POLS 331-2: Intro to Public Administration
Instructor: LeAnn Beaty
Class Times: Tuesday and Thursday: 12:00-1:45 pm, DuSable 246
Office Hours: Tuesday and Thursday: 2:00-3:00 pm, or by appointment
Office Room No. Dusable 476
Office Phone: (815) 753-1818
This course is designed to provide the student with an understanding of the major public administration theories influencing the discipline, the role of the public bureaucracy in American society, and the interplay of politics and public administration at the national, state, and local levels.
This course serves as an introduction to public administration. During the semester we will review topics generally associated with its study and practice such as ethics, social equity, organization theory and behavior, public policy formation, public management, administrative reform, performance management, intergovernmental relations, leadership, human resources, and public finance. Through class discussion, group work, lecture, reading, and current event assignments students will become familiar with the primary issues and challenges facing public administrators today at the local, state, and national levels.
Shafritz, Hyde & Parkes, Classics of Public Administration is on reserve in the library for your review or to copy articles. You may be able to access some of the uncondensed readings from the JSTOR database of the NIU library. Or, you may want to order an older used version (3rd or 4th ed.) of the Classics book from Amazon.com or Half.com.
Students are expected to create accounts on the Blackboard system (http://webcourses.niu.edu) as soon as possible. I may be using this site to post grades, notes, and other materials that are relevant to the class. Students are encouraged to use the discussion board to share articles with classmates, discuss relevant topics, or ask questions.
Oral Presentation and Mini-Paper: In addition to an emphasis on writing skills, public administrators must demonstrate effective communication skills and the ability to integrate theory with practice. Before the end of our second class meeting, randomly paired students will select a reading (pull names from a hat) from Classics of Public Administration for the purpose of making an oral presentation to the class. This assignment, which you can present any way you wish, should take no more than 15 minutes of class time (students exceeding this limit will be stopped and graded accordingly), and must include a one-page, single-spaced, (11 or 12 font, 1” margins) mini-paper of the main concepts. While the presentation is a joint effort, each student must individually prepare and submit the mini-paper. Students wishing to make exchanges of readings may do so on their own time, but must inform the instructor in writing at least one week prior to their scheduled presentation The presentation and/or mini-paper should address the following:
§ APA citation of the publication (e.g., Rosenbloom, David H. (1983). “Public Administrative Theory and the Separation of Powers,” Public Administration Review, Vol. 43, No. 3, pp. 219-227);
§ basic personal information of the author, and what he or she is credited with contributing to the field of public administration (e.g., dob, education, degree, positions held, etc.);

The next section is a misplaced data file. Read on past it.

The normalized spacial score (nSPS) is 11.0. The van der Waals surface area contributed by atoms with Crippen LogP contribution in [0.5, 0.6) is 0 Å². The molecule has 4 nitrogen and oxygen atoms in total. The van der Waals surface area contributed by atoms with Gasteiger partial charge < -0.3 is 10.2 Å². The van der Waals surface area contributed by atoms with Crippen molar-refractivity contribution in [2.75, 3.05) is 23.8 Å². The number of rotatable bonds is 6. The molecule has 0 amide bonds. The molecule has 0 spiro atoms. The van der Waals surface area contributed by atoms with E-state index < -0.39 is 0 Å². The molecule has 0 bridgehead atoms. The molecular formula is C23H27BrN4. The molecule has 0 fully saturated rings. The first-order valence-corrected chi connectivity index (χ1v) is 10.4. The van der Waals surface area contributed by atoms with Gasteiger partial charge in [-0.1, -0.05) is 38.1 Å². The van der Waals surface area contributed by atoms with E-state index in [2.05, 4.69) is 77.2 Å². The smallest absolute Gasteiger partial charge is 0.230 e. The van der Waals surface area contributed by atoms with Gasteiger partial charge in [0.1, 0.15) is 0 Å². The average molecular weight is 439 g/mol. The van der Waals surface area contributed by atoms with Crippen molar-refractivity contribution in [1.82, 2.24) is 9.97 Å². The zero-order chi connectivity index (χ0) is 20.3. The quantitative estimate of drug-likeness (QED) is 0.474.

§ if the person were/is a practitioner rather than an academic, identify the agency or agencies of government for which the person worked, job title, etc.;
§ a brief summary or primary theme(s) of the article;
§ link the article to a concept found within the literature, or a current news event found in acceptable news sources or archives such as the Chicago Tribune, New York Times, Washington Post, Washington Times, Los Angeles Times, Newsweek or Times. Describe how the current event or topic relates to the public administration themes, ideas, or concepts from the publication or discussion for that week.
§ Since the objective of these assignments is to introduce you to as many of these contributors as possible, please make copies of your mini-paper for everyone in the class for distribution.
Grades will be divided evenly between the oral presentation (collective effort) and the written mini-paper (individual effort), based on how well you understand and explain the reading, how well you integrate theory with application, and how well the mini-paper is prepared in terms of organization, sentence structure, grammar, and spelling.
Case Study: During the semester students will be expected to participate in assigned case studies from the Stillman book or as substituted by the Instructor. Class space and size permitting, the class will be broken into working groups to analyze particular aspects of the cases. Each working group will be assigned to analyze a particular aspect of the case, and after a timed discussion, each group will present their position. To insure that each member contributes to a fair share of the workload, students will be required to read the case in advance and prepare handwritten or typed notes (not to exceed 1 page) on the questions which generally accompany the cases. These notes (addenda) will accompany the group’s overall written position, to be collected at the end of the class period. Each individual addenda will receive an S/U (satisfactory/unsatisfactory) grade worth 10 pts. More than one memo with a U grade will cost your final course grade 5%. (Failure to submit a memo earns a U for that class session!). Your group effort should reflect your ability to meet the time requirement of the exercise, and your ability to make sound conclusions.
Midterm and Final Examination
There will be a midterm and a final exam, comprised of any combination of essay, identification questions or multiple choice and true/false questions. The final examination will be cumulative, but heavily weighted toward the material presented after the midterm. Make-up exams will not be given – no exceptions.